“The history of the black spearmen is until today made invisible, denied and omitted within the schools”, he points out. He attributes to the deliberate forgetting of part of history the creation of false myths that become the basis for repetitions of historical problems. “Not for the least, we see historical things happening, referring to their own pocketbook.”
Rafuagi says that Rap music has the power to dialogue more easily with youth, often bringing the discourse that the teacher brings and is often not understood by young people, whether due to a distance of age or dialect and expressions. “This is important, I think music has this power, the Hip Hop culture has done this, I mentioned an example, but there are several, Emicida himself, with the documentary AmarElo, now on Netflix. And so many other examples throughout Brazil and around the world.”
Connecting the academic to the popular
ACHE was founded in 2011 to help spread the movement. In 2017, they opened the Hip Hop Culture House in Esteio, developing various activities with young people and the community in general. One of the successful events before the pandemic in the area was an extension course of the Popular University of Social Movements, the UPMS, an initiative that was born at the World Social Forum, the result of the desire of social movements together with academics concerned with a new possible world.
The rapper recalls that the meeting, which included the participation of Portuguese sociologist Boaventura de Sousa Santos, put into practice this possibility of bringing together academics and popular people. “It was a combination of the Association with the Institute for Assistance to the Remaining Communities of Quilombo do RS (IACOREQ-RS) and other leaders who are not directly linked to collectives, but are community leaders, social movements, artistic groups. We had the participation of more than 50 people who come from the social struggle, the artistic struggle and movement leaders”, he says.
For Rafuagi, the space provided by UPMS showed that the academy and the popular are not opposite worlds and should be increasingly closer together. “UPMS is part of a tripod of projects that we believe can really transform Brazil, which has the Hip Hop Culture Houses as its base, reference centers for youth, working directly within the communities, offering a counter shift and a series of possibilities for critical and economic emancipation, making these young people really citizens”, he says.
Having the popular University as the backbone, empowering leadership, and acting in communities, the rapper emphasizes that this action tripod is based on the museum. “It is the space for valuing this memory and the social struggle built in Brazil, which is very dear to us and obviously we are here to continue honoring this ancestry.”
historical research phase
The construction of the museum is in the historical research phase of the Hip Hop culture to assemble its permanent collection. Since the beginning of July, the project has been selecting ambassadors in the nine functional regions of the state to actively participate in the historical recovery of the culture’s production and take part in this elaboration of knowledge.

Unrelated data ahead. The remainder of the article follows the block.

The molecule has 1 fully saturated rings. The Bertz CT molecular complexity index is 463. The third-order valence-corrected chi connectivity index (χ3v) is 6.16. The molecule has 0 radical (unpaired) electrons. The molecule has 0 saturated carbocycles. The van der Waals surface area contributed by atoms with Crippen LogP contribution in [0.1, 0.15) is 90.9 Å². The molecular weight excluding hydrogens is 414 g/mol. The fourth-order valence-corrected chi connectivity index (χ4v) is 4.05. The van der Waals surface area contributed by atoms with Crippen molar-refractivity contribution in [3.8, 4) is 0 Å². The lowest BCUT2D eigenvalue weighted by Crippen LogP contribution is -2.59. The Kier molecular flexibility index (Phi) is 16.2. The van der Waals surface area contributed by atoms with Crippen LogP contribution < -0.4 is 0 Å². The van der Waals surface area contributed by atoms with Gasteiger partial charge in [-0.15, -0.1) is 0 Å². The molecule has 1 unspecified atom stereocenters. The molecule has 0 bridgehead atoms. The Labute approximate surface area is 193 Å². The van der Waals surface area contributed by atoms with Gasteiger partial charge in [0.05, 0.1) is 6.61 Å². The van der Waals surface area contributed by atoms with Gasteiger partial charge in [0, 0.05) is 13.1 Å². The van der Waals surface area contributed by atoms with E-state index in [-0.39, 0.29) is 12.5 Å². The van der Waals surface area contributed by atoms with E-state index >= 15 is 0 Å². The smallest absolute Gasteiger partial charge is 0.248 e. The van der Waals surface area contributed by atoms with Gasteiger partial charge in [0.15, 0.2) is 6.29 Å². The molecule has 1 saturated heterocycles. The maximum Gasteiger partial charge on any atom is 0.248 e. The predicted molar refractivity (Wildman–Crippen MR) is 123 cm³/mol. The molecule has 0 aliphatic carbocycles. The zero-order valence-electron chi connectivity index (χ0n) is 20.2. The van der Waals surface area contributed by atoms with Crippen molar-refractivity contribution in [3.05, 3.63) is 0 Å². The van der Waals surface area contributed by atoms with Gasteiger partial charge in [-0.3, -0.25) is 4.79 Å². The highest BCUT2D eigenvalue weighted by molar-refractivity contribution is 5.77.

There will be a total of nine forums for mapping and collectively building memories and records with ambassadors, held virtually in the cities of Porto Alegre, Caxias do Sul, Passo Fundo, Pelotas, Santa Maria, Santa Cruz, Santo Ângelo, Esteio and Tramandaí.
“The Museum will be in addition to a physical space, an immaterial space, which will serve us to tell our own story, the way we live and feel the Hip Hop Culture in a state that systematically erases the history of those who live on the margins For this, we will use as a rescue strategy the collection that is being collectively built through the Historical Research, hence the importance that everyone who contributed to the growth of Hip Hop Culture in RS participate in the Forums and help spread what we are doing”, points out Geovane Neves, general and administrative coordinator of ACHE
ACHE highlights the urgent need to rescue and preserve the history of culture and the makers of the Hip Hop scene in the state, recording its legacy and importance in the local scene, such as Malu Viana, MC Flor do Guetto, who died in early July , who was part of the museum’s research team. The organization highlights the performance of Malu, who was one of the first women to rap in Brazil and was present in the main fights of her generation:
“It has organized Hip Hop mobilization fronts since the late 1980s; collaborated with the Youth Project of Instituto Cidadania and Perseu Abramo Foundation; it was an outstanding presence in the first editions of the World Social Forum, helping in its construction and, thus, in the dreams of another possible world; acted in the organization of the 1st National Meeting of Black Youth and the National Forum of Black Youth; she was the Coordinator of the Youth Live Plan; joined the ranks of affiliates of the Unified Black Movement (MNU) last year. In recent years, he had been collaborating with the Perseu Abramo Foundation in the Perseu Reconnection Project, where his performance was marked by the outstanding enthusiasm that was characteristic of him when he believed in an idea. He never left the fighting trenches, he was Hip-hop’s MC, an anti-racist and progressive black activist until the last day of his life.”
Source: BdF Rio Grande do Sul
Edition: Katia Marko